Geoscience in Your State: Oregon

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Cover of Geoscience Policy State Factsheet. Image credit: AGI

By the numbers: Oregon

  • 4,914 geoscience employees (excludes self-employed)1
  • 1.48 billion gallons/day: total groundwater withdrawal3
  • $474 million: value of nonfuel mineral production in 20174
  • 73 total disaster declarations, including 40 fire, 14 flood, and 13 severe storm disasters (1953-2017)⁶
  • $143 million: NSF GEO grants awarded in 201714...

Agencies Working on Geoscience Issues in oregon

Oregon Department of Energy

ODOE is focused on helping Oregon remain an energy leader and reach the state’s energy and climate goals.

Oregon Department of Environmental Quality

The Oregon Department of Environmental Quality is a regulatory agency whose job is to protect the quality of Oregon's environment. DEQ's mission is to be a leader in restoring, maintaining and enhancing the quality of Oregon's air, land and water.

Oregon Department of Geology and Mineral Industries

DOGAMI’s mission is to provide earth science information and regulation to make Oregon safe and prosperous.

Oregon Department of State Lands

The mission of the Department of State Lands is to ensure a legacy for Oregonians and their public schools through sound stewardship of lands, wetlands, waterways, unclaimed property, estates and the Common School Fund. 

Oregon Office of Emergency Management

The OEM mission is to lead statewide efforts to develop and enhance preparedness, response, recovery and mitigation capabilities to protect the lives, property and environment of the whole community.

Oregon Water Resources Department

The Department's mission is to serve the public by practicing and promoting responsible water management through to restoration and protection of streamflows and watersheds in order to ensure the long-term sustainability of Oregon's ecosystems, economy, and quality of life.

Case Studies & Factsheets

CI_CaseStudy_2017_1_VolcanicLandslides_thumb.JPG

More than just volcanic eruptions Volcanic eruptions are a serious hazard. But at many stratovolcanoes in Washington, Oregon, Northern California, and Alaska, landslides and debris flows can be just as dangerous. Some of these - especially volcanic mudflows (lahars) - are directly triggered by...

Cover of AGI Factsheet 2018-002-Geologic Mapping and Public Health

Using Geologic Maps to Protect Public Health Geologic maps can be used to understand and mitigate public health risks across the US, in addition to their more traditional use in resource and infrastructure decisions. Geologic maps can show the location of naturally occurring hazardous materials and...

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Introduction Dry wells improve stormwater drainage and aquifer recharge by providing a fast, direct route for rainwater to drain deep into underlying sediment and rock. Dry wells are most common in the western U.S. where clay or caliche layers slow down the natural drainage of water into underlying...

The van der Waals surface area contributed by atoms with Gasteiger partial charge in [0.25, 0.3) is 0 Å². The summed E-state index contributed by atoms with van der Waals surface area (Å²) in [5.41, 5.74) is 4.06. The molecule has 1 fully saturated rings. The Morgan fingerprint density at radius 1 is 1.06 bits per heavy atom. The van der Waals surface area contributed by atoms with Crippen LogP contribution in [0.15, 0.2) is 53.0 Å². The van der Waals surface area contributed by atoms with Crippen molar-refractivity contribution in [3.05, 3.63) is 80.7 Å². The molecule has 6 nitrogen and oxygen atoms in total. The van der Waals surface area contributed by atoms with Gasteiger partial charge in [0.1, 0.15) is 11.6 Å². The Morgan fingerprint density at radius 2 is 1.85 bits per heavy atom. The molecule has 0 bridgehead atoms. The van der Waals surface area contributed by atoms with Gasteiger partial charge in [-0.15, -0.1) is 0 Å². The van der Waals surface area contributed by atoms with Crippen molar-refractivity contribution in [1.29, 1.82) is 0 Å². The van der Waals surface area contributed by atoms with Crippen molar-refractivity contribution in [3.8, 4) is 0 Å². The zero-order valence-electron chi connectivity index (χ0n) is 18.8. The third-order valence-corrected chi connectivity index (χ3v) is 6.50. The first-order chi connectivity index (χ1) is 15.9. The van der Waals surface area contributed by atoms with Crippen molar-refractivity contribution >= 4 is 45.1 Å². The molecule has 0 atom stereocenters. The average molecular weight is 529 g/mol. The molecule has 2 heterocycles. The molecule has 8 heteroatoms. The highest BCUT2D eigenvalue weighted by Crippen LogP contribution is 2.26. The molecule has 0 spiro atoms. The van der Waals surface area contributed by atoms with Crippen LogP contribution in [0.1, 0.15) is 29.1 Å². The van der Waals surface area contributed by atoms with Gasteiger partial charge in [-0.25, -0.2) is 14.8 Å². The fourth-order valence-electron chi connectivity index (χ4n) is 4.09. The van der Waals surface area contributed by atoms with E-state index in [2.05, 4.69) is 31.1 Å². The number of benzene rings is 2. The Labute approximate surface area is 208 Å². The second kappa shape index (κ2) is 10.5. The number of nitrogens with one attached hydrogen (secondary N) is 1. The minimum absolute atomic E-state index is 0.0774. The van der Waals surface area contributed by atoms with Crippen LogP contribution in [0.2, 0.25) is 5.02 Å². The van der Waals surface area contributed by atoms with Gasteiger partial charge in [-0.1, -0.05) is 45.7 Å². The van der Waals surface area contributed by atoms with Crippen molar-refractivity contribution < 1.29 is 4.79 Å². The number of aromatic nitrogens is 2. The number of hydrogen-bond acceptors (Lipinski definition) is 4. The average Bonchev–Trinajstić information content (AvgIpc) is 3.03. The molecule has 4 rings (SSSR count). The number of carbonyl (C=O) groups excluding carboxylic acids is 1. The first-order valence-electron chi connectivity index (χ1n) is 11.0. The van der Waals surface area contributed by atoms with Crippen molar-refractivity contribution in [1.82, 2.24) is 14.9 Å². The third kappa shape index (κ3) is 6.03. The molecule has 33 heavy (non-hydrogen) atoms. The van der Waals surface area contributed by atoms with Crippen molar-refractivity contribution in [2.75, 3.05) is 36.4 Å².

Cover of Geoscience Policy State Factsheet. Image credit: AGI

By the numbers: Oregon 4,914 geoscience employees (excludes self-employed)1 1.48 billion gallons/day: total groundwater withdrawal3 $474 million: value of nonfuel mineral production in 20174 73 total disaster declarations, including 40 fire, 14 flood, and 13 severe storm disasters (1953-2017)⁶...

Cover of AGI Factsheet 2018-004 - Present Day Climate Change

Climate Science 101 Climate is the average of weather conditions over several decades.1,2 Geoscientists monitor modern climate conditions (1880 A.D. to present) in part by taking direct measurements of weather data (i.e., air temperature, rainfall and snowfall, wind speed, cloudiness, and so on)...

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What is a Dry Well? A dry well is a well that is used to transmit surface water underground and is deeper than its width at the surface (see image, below). Most dry wells are 30 to 70 feet deep and 3 feet wide at the surface. They are lined with perforated casings and can be filled with gravel or...

GOLI Online Courses

GOLI Course: Ocean Acidification Impacts on Fisheries; Image credit: NOAA
Course Type: GOLI Online Course

As the amount of atmospheric carbon dioxide has increased over recent history, so has the acidity of oceans worldwide. The changing acidity of the ocean has many ecological and economic impacts, one of the most serious being its effects on marine life and fisheries. The impact of ocean...

GOLI Course: Communicating Cascadia's Earthquake Risk. Image Credit: FEMA / Photo by Mustafa Lazkani
Course Type: GOLI Online Course

Geoscience research is at the forefront of characterizing the earthquake risks associated with the Cascadia subduction zone in the Pacific Northwest. This course covers the science and its implications for policy decisions and resiliency efforts.